This Sunday is “The Third Sunday of Advent.” The theme is “Joy.”  It’s also known as “Gaudete Sunday” and the liturgical color is “Pink” or “Rose.”  “Gaudete” in Latin means “Rejoice.”   

During the four weeks of Advent as we await the celebration of Christ’s birth and Christ’s coming again; we are to be preparing our hearts for Christmas in penitential reflection.  But midway through this season, on this Third Sunday, (Gaudete Sunday, Pink Sunday, Joy Sunday) we are called to rejoice in hope.  The color “Pink/Rose” indicates it’s a joyful feast day; a break from the penitent mood of the season so far to one of rejoicing in hope.  

          A portion of Luke 1, the assigned gospel text is from the canticle (hymn or chant,) known as the “Song of Mary.”  In it, Mary sings, “My soul magnifies the Lord, and my spirit rejoices in God my Savior, for (God) has looked with favor on the lowliness of (God’s) servant. (46b-48)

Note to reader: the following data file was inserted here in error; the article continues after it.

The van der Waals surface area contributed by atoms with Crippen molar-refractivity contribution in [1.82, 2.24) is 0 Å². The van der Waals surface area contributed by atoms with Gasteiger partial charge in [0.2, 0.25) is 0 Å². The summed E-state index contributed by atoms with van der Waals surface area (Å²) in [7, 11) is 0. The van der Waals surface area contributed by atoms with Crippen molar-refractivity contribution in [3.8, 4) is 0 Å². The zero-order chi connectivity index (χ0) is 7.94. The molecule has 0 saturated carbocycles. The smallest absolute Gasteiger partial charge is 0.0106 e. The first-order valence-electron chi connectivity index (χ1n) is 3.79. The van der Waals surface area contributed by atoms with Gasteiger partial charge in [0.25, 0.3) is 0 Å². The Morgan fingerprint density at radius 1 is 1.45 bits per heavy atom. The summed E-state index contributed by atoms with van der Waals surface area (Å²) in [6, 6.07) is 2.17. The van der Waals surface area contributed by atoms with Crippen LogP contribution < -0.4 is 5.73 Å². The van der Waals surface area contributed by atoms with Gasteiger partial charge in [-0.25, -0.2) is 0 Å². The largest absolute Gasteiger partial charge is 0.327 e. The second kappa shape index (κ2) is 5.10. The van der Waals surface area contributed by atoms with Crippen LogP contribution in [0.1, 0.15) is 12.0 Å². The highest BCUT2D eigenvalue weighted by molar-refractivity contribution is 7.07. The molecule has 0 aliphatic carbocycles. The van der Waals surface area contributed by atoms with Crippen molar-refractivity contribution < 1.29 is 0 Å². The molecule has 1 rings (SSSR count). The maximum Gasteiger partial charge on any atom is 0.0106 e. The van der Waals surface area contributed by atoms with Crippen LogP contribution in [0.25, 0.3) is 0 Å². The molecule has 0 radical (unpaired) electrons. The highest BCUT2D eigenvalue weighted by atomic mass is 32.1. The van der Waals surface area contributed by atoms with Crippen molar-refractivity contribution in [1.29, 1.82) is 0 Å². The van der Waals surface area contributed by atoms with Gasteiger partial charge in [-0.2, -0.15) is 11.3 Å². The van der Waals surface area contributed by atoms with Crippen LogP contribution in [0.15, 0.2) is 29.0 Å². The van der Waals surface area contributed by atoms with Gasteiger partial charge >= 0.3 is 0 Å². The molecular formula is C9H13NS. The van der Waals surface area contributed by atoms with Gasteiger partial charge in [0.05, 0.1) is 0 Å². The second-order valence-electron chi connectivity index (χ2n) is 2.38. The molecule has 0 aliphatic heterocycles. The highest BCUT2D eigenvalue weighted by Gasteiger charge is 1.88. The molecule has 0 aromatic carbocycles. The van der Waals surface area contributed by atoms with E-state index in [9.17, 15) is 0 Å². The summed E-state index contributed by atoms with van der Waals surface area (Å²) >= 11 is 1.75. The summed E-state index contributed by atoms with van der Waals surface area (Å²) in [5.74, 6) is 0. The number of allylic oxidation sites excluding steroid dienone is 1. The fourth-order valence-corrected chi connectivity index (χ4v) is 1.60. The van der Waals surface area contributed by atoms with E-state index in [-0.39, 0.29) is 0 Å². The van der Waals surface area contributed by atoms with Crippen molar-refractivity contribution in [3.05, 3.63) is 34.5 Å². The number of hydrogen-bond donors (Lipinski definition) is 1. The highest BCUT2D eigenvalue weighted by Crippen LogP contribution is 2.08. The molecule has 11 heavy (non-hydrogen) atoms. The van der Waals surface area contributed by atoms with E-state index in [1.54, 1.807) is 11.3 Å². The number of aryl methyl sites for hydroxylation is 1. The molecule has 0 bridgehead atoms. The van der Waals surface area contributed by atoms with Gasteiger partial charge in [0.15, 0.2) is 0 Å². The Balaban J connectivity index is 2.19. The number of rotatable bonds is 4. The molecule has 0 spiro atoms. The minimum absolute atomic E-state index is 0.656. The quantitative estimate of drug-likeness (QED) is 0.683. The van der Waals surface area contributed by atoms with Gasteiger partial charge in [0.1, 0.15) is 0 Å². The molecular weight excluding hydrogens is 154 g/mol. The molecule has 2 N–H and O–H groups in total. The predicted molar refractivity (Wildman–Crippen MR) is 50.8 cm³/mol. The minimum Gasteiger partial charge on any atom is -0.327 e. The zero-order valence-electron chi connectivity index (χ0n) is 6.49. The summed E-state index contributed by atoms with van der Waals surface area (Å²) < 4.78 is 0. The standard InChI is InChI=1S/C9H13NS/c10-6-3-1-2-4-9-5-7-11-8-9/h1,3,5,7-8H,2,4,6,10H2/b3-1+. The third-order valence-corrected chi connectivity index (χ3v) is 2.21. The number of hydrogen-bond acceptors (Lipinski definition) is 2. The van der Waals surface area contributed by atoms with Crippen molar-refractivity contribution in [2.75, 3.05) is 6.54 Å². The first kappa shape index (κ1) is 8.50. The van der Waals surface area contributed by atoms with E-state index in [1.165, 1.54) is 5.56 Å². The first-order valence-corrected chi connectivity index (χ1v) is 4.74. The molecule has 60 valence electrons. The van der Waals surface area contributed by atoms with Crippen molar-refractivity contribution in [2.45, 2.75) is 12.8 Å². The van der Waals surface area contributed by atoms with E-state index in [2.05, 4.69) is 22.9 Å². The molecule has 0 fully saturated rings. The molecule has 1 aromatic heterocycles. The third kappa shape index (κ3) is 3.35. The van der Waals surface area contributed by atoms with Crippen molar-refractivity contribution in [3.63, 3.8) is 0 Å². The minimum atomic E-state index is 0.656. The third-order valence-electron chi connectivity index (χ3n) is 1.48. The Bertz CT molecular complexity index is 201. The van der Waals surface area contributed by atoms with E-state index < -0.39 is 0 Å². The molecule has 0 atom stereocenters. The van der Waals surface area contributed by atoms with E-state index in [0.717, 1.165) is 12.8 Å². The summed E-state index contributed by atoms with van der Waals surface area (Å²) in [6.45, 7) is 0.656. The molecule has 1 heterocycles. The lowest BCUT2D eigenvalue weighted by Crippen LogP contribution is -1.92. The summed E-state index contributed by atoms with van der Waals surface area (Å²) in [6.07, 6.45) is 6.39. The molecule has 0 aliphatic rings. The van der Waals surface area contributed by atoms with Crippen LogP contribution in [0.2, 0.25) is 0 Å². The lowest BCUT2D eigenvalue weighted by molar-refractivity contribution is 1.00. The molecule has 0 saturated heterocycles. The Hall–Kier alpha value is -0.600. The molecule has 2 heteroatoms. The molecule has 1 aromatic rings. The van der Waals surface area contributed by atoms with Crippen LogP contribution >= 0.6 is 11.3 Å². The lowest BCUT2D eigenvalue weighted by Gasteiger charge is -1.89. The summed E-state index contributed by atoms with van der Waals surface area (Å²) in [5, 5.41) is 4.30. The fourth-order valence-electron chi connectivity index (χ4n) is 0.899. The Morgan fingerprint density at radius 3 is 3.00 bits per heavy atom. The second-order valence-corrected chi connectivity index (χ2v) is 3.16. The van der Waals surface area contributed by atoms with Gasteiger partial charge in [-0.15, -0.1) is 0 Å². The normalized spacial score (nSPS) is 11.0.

The amazing thing about Mary’s chant is she displays an abiding joy deep from within, when nothing about her circumstances at that moment should have made her happy.  She is a teenage unmarried girl in Palestine in the 1st century, told by some angel, she is going to get pregnant without having sex with her baby Daddy (God), or the guy she was engaged to Joseph.  Yet Mary robustly sings “my soul magnifies the Lord and my spirit rejoices in God my Savior.”   

          Why? It’s because joy and happiness are not the same; even though scripture writers often treat them as such.  Joy is a fruit of the spirit intended to help us to have faith, trust God, & rejoice in hope, even when we are not happy.   

          Join us in worship this Sunday, in-person, by Zoom or Facebook Livestream, as my sermon will seek to help us understand we can have joy even when we are not happy.  My sermon is “Joy; But Not Happy” based on “Luke 1:46b-55.”

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